The dog, in fact, does not miss me. I am a stranger to him, an interloper who comes twice a year and occasionally shares cheese, but Josh is his sun and his moon. When Josh comes over, the dog is electrified, like it is Thanksgiving and Christmas all at once. Josh runs around with him in the backyard and rolls with him in the dirt and the dog is all dopamine, all ecstatic barking. Once, Josh accidentally called my cell phone while he was taking the dog for a walk, and when I answered, it was just him singing the dog’s name, over and over. I listened for nearly a minute before I finally hung up.
Last summer, Josh and I were on a family trip, and we were getting along great until, well, we weren’t. Some conversational slight had turned me quiet and moody and, a day later, after I’d had enough time to mull on it, spiteful and indignant. On the last day, in the last minutes before I left to go back to New York, we stood there in awkward silence, me wiping away tears, him staring of into the distance, shifting his weight back and forth on his feet.
“I don’t know why you don’t just tell me to shut up instead of getting so upset,” he finally said. “I don’t know why you don’t just tell me I’m an idiot.”
“You’re an idiot,” I said sniffling.
“I know!” he said. “Why didn’t you tell me that yesterday?”
At some point when you start writing about your brother, you realize that it is not the story of one relationship, it is the story of all of them. The charming, smartypants men you are drawn to, whose arrogance thrills and enrages you. The caretaking friends who float you money, let you crash on their couch. How you are always waiting for someone else to lead so that you can follow, how you are always feeling slighted, like you have to shout to be heard. In my early 20s, I realized with no small about of shock that nearly every one of my closest friends was an older sibling.
A few weeks after we returned from the trip, my brother called me. I thought maybe he’d just called to talk — finally, a new phase in our relationship — but 15 minutes into the conversation, his purpose became clear. A few years ago, he had joined the reserves. He’d been called up. In a month, he was going to Iraq.
It was a surprise, and it was not a surprise. Anyone who joins the reserves in the midst of two wars must know they are a hairs’ breadth from deployment, and my brother is no different. The fact that I lived in denial of his reserve status just tells you how foolish we can all be. He had such a normal life. In many ways, he finally had the life he always wanted. A girlfriend. A job he liked. A new house. Acting on occasion. Now he had to put his life on hold for a year — at the age of 40 — to go clean up Iraq?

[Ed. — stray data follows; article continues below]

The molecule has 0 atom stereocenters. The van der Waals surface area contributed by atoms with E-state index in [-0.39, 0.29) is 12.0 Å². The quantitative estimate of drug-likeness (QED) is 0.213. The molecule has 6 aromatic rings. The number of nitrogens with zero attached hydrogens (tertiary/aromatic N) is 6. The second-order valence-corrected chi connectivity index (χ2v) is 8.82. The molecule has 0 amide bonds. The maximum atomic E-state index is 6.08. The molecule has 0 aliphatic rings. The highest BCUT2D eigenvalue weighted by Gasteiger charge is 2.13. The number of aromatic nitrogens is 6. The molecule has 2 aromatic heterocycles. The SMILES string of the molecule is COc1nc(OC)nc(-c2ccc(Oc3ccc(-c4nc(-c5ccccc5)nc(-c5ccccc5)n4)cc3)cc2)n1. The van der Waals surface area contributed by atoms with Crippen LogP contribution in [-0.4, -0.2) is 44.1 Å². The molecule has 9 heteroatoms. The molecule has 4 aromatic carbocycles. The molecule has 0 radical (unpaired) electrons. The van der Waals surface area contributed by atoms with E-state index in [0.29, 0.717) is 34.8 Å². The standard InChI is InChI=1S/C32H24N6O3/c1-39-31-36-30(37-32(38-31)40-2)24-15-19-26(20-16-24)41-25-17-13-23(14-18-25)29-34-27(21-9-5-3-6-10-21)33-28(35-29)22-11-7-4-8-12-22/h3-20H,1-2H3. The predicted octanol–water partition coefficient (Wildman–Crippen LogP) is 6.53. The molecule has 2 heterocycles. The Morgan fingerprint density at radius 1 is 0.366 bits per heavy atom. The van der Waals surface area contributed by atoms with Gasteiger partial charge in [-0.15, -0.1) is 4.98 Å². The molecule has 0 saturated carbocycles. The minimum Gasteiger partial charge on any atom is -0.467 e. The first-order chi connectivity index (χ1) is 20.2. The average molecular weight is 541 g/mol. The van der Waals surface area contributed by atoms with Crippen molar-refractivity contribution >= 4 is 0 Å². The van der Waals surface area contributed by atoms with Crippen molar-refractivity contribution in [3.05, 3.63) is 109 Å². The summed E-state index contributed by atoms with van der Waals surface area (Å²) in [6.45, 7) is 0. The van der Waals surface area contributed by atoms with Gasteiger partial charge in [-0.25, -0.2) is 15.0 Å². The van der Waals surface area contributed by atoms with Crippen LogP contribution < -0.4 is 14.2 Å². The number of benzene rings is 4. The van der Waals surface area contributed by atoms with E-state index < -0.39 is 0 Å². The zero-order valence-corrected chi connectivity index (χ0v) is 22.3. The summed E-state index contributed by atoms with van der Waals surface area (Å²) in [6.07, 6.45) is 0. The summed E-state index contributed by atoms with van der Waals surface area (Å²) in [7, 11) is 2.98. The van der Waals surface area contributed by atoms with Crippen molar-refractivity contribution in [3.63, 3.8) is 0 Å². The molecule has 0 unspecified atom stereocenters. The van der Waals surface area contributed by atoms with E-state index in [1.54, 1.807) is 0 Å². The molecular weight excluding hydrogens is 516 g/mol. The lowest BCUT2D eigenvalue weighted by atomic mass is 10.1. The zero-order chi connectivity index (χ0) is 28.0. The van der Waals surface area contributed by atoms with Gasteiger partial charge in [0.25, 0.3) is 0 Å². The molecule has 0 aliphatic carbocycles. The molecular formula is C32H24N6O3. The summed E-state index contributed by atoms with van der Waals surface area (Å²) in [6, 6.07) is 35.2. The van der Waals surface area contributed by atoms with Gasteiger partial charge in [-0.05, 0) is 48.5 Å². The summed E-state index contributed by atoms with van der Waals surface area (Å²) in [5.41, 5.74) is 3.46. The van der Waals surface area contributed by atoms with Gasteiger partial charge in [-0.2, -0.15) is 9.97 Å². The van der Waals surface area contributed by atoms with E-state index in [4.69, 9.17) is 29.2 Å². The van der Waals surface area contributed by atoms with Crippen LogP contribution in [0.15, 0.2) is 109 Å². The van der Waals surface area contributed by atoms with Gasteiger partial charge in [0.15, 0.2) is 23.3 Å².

“The Navy’s been good to me,” he said, simply. “I need to be good to the Navy.”
On the night before he left, I spoke to him on the phone. He’d been in South Carolina training for two weeks, living in a barracks with 20 men. It sounded, frankly, like hell to me, but what I have come to appreciate about my brother is that he’s not a complainer. He is not a wallower, like me, who can take one single heartbreak and wring three years of tears out of it. He just sucks it up, and forges along.
“Are you worried?” I asked.
“No, I’m excited. Because this is something totally new.”
It was another adventure, another new place in the world that my brother would go first and report back.
It is Christmas day as I write this. My parents and I spoke to Josh over videochat in the morning, an awkward, fuzzy conversation full of dropped verbs and staticky, frozen images that was, nonetheless, one of the best parts of the day. Josh had left Christmas presents for us under his stairs in his home, and we unwrapped them in front of a Logitech camera as he took pictures of his own computer screen. My brother is tough, yes, but he is also sweet. And as bored and as homesick as he might be, he isn’t self-pitying or sad. He knows the world is full of adventure, and the arms of a family stretch over great distances. I could still learn a few things from the guy. Because as much as life is about choices, it is also about dealing with the things you don’t get to choose — whether it’s your service in Iraq, or winding up in your own strange family — because sometimes the things you wouldn’t choose turn out to be the ones that are the most profound, so that you look back and can’t imagine your life going any other way. (Or, as they say in songs: Doot-de-doot, doot-de-doot, doot.)